If you are the plan sponsor of a 403(b) plan, it may not be a surprise to you to see your plan participants with more than one investment account. This is not be confused with one or more mutual funds in their retirement account. In this article we are discussing separate accounts. Picture one Fidelity account and one Vanguard account as well as a TransAmerica account – all registered in the name of the 403(b) plan, for the benefit of that one participant. This is a very common 403(b) experience and while the industry seems to be moving in a direction where all accounts are held in one place – in one account, these legacy style arrangements are alive and well.
Under this legacy arrangement, participants do have the ability to contribute their 403(b) contributions and employer contributions, if applicable, to one or more of these accounts at their discretion. They also have the ability to close one account and open another.
This discussion centers around moving some, or all, of an existing account to another account that is registered in the name of the plan, for the benefit of that same participant. This is otherwise known as a contract exchange or contract transfer. A contract exchange involves the transfer of a participant’s account assets from one 403(b) contract to another 403(b) contract within the same 403(b) plan.
When a participant decides to move all, or some, of their monies between their accounts within the plan, some of these investment account providers treat these withdrawals as “rollovers” when they are technically contract exchanges or contract transfers.
Why is this even important to you?
What is critical to maintain throughout these exchanges are the types of monies these are – we in the industry refer to them as “sources”. A 403(b) contribution is considered a “source”. Profit sharing contributions, matching contributions, Safe Harbor contributions are all considered “sources”.
If your plan is designed in a way to only allow participants to take certain withdrawals from certain “sources”, you want to maintain that integrity when monies are moving from account to account otherwise you run the risk of distributing sources of money that are not allow to be distributed under the terms of your plan.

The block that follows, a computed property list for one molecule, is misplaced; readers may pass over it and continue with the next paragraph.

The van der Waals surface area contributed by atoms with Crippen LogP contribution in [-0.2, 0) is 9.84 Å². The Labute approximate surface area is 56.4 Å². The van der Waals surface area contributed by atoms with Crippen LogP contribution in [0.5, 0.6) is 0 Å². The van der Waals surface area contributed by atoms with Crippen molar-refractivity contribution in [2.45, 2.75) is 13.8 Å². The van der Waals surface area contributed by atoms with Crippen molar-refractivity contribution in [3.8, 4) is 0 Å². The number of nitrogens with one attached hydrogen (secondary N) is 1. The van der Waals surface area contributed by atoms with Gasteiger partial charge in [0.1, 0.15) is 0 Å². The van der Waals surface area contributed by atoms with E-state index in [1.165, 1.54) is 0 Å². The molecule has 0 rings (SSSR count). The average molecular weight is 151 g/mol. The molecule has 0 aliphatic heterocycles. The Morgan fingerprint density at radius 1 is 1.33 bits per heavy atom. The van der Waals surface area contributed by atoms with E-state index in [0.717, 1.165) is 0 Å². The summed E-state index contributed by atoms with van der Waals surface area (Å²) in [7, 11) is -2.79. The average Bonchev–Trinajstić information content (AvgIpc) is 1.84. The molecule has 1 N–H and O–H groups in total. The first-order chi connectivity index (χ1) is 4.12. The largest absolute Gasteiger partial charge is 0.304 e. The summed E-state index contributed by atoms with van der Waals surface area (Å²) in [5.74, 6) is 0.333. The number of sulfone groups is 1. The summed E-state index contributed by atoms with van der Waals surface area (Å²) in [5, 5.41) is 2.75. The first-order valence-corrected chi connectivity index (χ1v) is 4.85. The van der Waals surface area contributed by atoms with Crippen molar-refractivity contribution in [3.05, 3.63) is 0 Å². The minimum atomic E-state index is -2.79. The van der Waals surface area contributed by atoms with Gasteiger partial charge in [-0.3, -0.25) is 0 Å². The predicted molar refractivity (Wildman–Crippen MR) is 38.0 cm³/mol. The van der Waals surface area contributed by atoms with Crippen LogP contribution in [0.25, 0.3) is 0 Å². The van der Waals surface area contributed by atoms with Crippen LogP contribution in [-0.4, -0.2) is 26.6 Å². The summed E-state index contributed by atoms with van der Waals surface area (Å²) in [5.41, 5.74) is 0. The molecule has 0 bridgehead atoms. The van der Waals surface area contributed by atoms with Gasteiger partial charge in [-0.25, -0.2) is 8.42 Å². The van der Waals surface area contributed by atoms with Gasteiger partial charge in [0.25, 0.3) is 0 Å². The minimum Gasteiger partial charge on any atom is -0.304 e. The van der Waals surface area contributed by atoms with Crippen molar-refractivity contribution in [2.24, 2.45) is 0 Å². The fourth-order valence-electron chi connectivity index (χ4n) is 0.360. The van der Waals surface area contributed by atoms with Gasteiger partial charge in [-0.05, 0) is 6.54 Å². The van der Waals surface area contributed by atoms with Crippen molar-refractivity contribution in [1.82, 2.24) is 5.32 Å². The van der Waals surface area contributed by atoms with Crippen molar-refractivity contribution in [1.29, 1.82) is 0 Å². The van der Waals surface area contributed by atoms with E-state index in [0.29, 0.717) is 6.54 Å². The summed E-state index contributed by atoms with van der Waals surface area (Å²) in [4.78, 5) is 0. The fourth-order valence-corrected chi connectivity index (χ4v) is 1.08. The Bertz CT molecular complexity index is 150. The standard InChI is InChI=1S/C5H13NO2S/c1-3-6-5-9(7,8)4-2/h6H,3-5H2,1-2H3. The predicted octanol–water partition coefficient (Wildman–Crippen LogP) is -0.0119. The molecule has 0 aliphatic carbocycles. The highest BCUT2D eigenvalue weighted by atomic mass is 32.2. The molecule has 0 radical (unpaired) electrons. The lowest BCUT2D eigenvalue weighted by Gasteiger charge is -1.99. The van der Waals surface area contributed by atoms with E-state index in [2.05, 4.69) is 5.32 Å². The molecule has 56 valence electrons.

For example, your plan may not allow in-service withdrawals until someone reaches age 59 ½. If a participant decides to move monies from one account to another and these investment vendors report them as “rollovers”, your plan may place these dollars into the participants account in a rollover source, which for many plans is a source that is accessible at any time. Maybe you have a hardship provision that only allows access to monies only contributed by the plan participant. If the monies are brought into the participants account as a rollover or placed in the incorrect sources, you run the risk of allowing access to monies that would not have been otherwise available.
As the industry continues to shift, it will be important for you to play a roll in this transfer exercise. Our participant website provides your participant(s) an opportunity to select a contract exchange form – a form that they can complete and provide to you for signature/approval. This form asks for information such as source detail as well as a copy of the most recent investment statement (to ensure this is indeed an account-to-account transaction). Even in situations where a plan participant may complete a traditional rollover form, you may want to introduce a step in your review process to confirm if the rollover is possibly a contract transfer. This will help to ensure the monies coming into the retirement plan make it to the right destination.
If you have any questions regarding this process, or the form(s) themselves, please do not hesitate to contact your plan consultant.